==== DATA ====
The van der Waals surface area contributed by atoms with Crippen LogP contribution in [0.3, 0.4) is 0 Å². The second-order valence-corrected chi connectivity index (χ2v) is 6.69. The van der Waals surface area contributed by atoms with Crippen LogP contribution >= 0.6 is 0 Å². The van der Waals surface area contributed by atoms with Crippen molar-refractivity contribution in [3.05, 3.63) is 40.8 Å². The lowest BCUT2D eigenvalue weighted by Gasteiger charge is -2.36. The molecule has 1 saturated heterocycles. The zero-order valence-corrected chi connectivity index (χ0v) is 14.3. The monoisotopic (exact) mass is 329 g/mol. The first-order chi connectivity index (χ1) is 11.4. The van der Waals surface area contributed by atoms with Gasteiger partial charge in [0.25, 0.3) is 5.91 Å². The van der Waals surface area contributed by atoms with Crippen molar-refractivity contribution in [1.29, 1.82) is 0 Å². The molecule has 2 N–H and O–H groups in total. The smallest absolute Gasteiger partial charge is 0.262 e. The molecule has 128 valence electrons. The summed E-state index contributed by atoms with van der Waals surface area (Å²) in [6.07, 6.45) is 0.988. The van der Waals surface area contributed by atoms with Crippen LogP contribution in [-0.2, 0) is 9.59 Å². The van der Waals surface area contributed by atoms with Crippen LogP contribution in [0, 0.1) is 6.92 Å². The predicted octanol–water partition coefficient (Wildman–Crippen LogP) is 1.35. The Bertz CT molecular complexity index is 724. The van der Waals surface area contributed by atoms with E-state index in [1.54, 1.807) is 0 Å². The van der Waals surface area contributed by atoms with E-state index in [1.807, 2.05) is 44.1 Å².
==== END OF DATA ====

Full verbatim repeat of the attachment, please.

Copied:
The van der Waals surface area contributed by atoms with Crippen LogP contribution in [0.3, 0.4) is 0 Å². The second-order valence-corrected chi connectivity index (χ2v) is 6.69. The van der Waals surface area contributed by atoms with Crippen LogP contribution >= 0.6 is 0 Å². The van der Waals surface area contributed by atoms with Crippen molar-refractivity contribution in [3.05, 3.63) is 40.8 Å². The lowest BCUT2D eigenvalue weighted by Gasteiger charge is -2.36. The molecule has 1 saturated heterocycles. The zero-order valence-corrected chi connectivity index (χ0v) is 14.3. The monoisotopic (exact) mass is 329 g/mol. The first-order chi connectivity index (χ1) is 11.4. The van der Waals surface area contributed by atoms with Gasteiger partial charge in [0.25, 0.3) is 5.91 Å². The van der Waals surface area contributed by atoms with Crippen molar-refractivity contribution in [1.29, 1.82) is 0 Å². The molecule has 2 N–H and O–H groups in total. The smallest absolute Gasteiger partial charge is 0.262 e. The molecule has 128 valence electrons. The summed E-state index contributed by atoms with van der Waals surface area (Å²) in [6.07, 6.45) is 0.988. The van der Waals surface area contributed by atoms with Crippen LogP contribution in [-0.2, 0) is 9.59 Å². The van der Waals surface area contributed by atoms with Crippen LogP contribution in [0, 0.1) is 6.92 Å². The predicted octanol–water partition coefficient (Wildman–Crippen LogP) is 1.35. The Bertz CT molecular complexity index is 724. The van der Waals surface area contributed by atoms with E-state index in [1.54, 1.807) is 0 Å². The van der Waals surface area contributed by atoms with E-state index in [1.807, 2.05) is 44.1 Å².